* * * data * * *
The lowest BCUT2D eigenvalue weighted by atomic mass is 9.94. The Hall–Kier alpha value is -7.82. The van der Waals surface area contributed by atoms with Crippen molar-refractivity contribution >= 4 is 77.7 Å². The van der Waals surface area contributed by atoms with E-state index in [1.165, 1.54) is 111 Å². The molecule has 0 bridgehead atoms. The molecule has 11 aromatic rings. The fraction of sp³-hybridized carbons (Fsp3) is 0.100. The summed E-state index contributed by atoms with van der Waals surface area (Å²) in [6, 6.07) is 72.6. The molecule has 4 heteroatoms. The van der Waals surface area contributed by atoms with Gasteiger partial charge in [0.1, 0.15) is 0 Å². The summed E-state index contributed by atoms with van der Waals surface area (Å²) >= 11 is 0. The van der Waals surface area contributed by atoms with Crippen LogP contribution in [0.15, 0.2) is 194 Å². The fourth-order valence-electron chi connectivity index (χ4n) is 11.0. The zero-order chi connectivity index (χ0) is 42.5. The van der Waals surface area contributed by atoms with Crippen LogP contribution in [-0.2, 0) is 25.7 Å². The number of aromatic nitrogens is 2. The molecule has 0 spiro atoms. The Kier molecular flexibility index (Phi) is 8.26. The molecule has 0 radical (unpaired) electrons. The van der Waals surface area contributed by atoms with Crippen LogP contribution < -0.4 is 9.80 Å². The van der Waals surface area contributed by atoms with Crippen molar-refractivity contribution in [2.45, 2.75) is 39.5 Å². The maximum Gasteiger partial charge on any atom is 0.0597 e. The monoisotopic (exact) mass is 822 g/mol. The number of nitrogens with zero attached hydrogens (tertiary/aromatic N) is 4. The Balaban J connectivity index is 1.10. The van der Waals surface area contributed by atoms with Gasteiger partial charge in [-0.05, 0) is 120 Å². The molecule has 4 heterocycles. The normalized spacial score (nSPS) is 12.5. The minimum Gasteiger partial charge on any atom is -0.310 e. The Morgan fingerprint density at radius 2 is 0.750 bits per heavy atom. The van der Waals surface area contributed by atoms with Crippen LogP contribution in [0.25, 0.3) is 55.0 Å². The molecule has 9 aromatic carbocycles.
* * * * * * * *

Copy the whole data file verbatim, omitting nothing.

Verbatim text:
The lowest BCUT2D eigenvalue weighted by atomic mass is 9.94. The Hall–Kier alpha value is -7.82. The van der Waals surface area contributed by atoms with Crippen molar-refractivity contribution >= 4 is 77.7 Å². The van der Waals surface area contributed by atoms with E-state index in [1.165, 1.54) is 111 Å². The molecule has 0 bridgehead atoms. The molecule has 11 aromatic rings. The fraction of sp³-hybridized carbons (Fsp3) is 0.100. The summed E-state index contributed by atoms with van der Waals surface area (Å²) in [6, 6.07) is 72.6. The molecule has 4 heteroatoms. The van der Waals surface area contributed by atoms with Gasteiger partial charge in [0.1, 0.15) is 0 Å². The summed E-state index contributed by atoms with van der Waals surface area (Å²) >= 11 is 0. The van der Waals surface area contributed by atoms with Crippen LogP contribution in [0.15, 0.2) is 194 Å². The fourth-order valence-electron chi connectivity index (χ4n) is 11.0. The zero-order chi connectivity index (χ0) is 42.5. The van der Waals surface area contributed by atoms with Crippen LogP contribution in [-0.2, 0) is 25.7 Å². The number of aromatic nitrogens is 2. The molecule has 0 spiro atoms. The Kier molecular flexibility index (Phi) is 8.26. The molecule has 0 radical (unpaired) electrons. The van der Waals surface area contributed by atoms with Crippen LogP contribution < -0.4 is 9.80 Å². The van der Waals surface area contributed by atoms with Crippen molar-refractivity contribution in [2.45, 2.75) is 39.5 Å². The maximum Gasteiger partial charge on any atom is 0.0597 e. The monoisotopic (exact) mass is 822 g/mol. The number of nitrogens with zero attached hydrogens (tertiary/aromatic N) is 4. The Balaban J connectivity index is 1.10. The van der Waals surface area contributed by atoms with Gasteiger partial charge in [-0.05, 0) is 120 Å². The molecule has 4 heterocycles. The normalized spacial score (nSPS) is 12.5. The minimum Gasteiger partial charge on any atom is -0.310 e. The Morgan fingerprint density at radius 2 is 0.750 bits per heavy atom. The van der Waals surface area contributed by atoms with Crippen LogP contribution in [0.25, 0.3) is 55.0 Å². The molecule has 9 aromatic carbocycles.